There’s one way to be certain that POS data can’t get stolen – don’t have data at the POS in the first place. That’s the innovation that Intel launched Wednesday (Oct. 15). Intel Data Protection Technology For Transactions creates an encrypted tunnel thru which cardholder data travels, which means it never touches the merchant POS. That means, the bad guys can’t get it.
The protocol, code-named Baker Beach, “adds an extra layer of software to protect the payment process, complementing current retail investments in EMV authorization, tokenization and other data protection technologies,” Intel said. “The software resides and runs on the Intel chipset for enhanced security and helps close the gaps between data transmitted between POS devices and the data center” and adds “a secure pipeline through which transactions can request payment authorization and provides a common security management capability for retailers to utilize regardless of the original POS or peripheral vendor.”
The announcement was made in London at the Intel Internet of Things Europe event.
It will work with a wide range of POS devices as long as the unit uses an Intel Core second- or third-generation processors as well as succeeding Intel Core processor generations. “In addition, tablets with the Intel Atom processor code-named Bay Trail-T and future Intel Atom processors,” will also work, Intel said.
Intel’s position is that it’s approach is more secure because it is using a security co-processor that appears to the OS as a separate external device, according to Brad Corrion, an Intel platform architect. That makes the co-processor isolated from wherever malware is likely to be, he said, adding that it makes the co-processor a trusted execution environment. In other systems, there is far less isolation, raising the risk that the malware could contaminate the encryption process and potentially be able to access the sensitive data, Corrion said.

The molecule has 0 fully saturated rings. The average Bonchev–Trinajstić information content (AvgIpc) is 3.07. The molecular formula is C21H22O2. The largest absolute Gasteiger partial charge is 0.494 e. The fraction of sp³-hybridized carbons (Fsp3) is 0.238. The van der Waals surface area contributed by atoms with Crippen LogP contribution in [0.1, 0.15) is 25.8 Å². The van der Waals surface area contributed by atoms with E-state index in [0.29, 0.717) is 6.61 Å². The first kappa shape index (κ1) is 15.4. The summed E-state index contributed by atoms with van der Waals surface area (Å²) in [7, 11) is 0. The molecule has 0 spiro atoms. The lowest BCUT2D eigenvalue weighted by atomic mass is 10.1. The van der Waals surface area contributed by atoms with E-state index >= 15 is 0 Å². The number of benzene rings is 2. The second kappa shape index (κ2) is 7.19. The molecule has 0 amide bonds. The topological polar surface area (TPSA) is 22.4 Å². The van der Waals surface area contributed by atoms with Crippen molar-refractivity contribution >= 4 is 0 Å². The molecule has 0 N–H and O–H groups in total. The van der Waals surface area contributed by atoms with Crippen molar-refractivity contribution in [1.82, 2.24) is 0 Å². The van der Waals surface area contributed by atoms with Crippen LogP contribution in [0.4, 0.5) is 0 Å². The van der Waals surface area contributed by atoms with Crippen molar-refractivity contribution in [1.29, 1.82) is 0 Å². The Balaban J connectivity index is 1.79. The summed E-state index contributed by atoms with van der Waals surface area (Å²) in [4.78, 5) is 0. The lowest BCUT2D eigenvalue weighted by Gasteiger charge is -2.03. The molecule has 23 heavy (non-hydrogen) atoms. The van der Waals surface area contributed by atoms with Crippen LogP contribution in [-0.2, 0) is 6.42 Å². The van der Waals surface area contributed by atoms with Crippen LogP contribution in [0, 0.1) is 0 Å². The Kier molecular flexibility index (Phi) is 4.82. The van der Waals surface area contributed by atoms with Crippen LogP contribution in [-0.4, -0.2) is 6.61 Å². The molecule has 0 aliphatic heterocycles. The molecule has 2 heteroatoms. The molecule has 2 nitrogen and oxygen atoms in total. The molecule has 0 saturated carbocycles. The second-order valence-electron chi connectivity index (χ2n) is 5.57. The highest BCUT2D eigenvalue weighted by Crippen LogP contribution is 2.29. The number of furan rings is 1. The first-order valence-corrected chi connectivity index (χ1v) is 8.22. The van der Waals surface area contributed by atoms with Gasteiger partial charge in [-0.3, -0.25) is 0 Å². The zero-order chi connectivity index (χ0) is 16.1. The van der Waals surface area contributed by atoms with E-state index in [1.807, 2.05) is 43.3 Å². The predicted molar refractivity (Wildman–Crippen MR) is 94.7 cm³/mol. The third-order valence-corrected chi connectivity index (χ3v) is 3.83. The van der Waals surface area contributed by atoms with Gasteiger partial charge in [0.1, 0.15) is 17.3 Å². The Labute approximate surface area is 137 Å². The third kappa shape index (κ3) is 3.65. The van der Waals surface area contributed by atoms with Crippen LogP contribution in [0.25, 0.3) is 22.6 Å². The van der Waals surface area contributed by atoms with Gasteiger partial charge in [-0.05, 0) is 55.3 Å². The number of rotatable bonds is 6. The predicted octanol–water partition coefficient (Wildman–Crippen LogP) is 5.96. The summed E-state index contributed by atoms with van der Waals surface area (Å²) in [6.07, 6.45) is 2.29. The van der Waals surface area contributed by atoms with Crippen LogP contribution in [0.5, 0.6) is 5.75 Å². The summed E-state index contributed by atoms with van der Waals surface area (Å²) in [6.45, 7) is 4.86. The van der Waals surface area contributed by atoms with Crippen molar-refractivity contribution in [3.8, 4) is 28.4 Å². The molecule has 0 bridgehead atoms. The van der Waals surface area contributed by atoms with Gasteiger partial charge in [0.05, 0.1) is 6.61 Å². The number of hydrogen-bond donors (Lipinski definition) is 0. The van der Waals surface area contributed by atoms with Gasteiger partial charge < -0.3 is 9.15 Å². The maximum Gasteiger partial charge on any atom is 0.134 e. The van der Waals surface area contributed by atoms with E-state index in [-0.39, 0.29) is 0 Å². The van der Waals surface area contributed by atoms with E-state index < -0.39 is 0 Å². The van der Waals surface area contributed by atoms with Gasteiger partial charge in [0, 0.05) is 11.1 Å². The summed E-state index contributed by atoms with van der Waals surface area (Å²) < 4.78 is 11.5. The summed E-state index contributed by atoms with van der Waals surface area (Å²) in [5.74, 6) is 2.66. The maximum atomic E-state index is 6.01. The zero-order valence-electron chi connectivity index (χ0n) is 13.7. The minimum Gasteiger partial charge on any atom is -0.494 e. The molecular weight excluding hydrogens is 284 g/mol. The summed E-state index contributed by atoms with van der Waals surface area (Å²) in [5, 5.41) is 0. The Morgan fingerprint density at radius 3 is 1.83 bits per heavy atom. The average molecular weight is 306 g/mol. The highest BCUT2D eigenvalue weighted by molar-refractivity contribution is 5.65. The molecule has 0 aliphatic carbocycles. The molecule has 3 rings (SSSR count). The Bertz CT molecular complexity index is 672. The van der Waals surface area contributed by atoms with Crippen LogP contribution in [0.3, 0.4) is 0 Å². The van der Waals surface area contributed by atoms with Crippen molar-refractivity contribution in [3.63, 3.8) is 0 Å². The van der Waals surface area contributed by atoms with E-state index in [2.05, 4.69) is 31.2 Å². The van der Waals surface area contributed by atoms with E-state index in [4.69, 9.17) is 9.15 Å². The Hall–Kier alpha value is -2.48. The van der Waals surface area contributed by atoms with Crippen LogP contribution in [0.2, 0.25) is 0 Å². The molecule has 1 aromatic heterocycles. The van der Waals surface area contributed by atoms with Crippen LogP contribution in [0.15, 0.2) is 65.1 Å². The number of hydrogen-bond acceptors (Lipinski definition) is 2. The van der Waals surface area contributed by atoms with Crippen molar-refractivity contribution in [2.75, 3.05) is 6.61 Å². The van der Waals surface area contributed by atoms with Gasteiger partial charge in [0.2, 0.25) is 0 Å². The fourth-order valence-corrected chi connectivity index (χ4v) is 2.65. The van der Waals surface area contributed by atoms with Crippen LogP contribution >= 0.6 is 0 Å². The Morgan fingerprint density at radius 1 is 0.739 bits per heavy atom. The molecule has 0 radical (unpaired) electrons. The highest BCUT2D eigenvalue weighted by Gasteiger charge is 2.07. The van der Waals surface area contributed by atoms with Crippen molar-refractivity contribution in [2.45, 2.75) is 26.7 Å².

The company said that although the initial application is designed for POS and handling sensitive payment data, there’s no reason it couldn’t also be used for various non-payment data issues, “such as to secure the way airports handle passport and driver’s license identity information, or helping pharmacies protect customer information related to prescription refills.”
A system that can securely handle more data is crucial for the next-generation of payments and some security approaches today are depriving retailers of much of that data. Apple Pay, for example, delivers far fewer pieces of transaction data than the plastic cards it is sidestepping and it does so in the name of security.
Speaking to the Intel group, in a video commentary on the announcement, MPD CEO Karen Webster described the significance of POS breaches as not just financial but reputational for the merchants involved and citing consumer research that suggested that consumers don’t stop using the payments cards in their wallets after a breach but do change their merchant preferences, steering clear of those who are involved. She also pointed out the complexities associated with fighting cybercrime which has grown to become a huge global business. Making reference to the fact that no cardholder data at the POS could make for a frustrating experience for the cybercriminals, she suggested that the best way to “be sure that the bad guys have a bad day at the office” is to make sure that there’s not much for them to do when they get there.
Corrion argues that boosting encryption near the chip level, all of that transaction data—along with personally identifiable information and even sensitive financial data—can be securely retainer and therefore be available for analytics.
Also, by securing the data near the chip level, retailers could use remote access—which has been at the root of a huge number of retail data breaches—more securely as access to protected data would theoretically still be safe.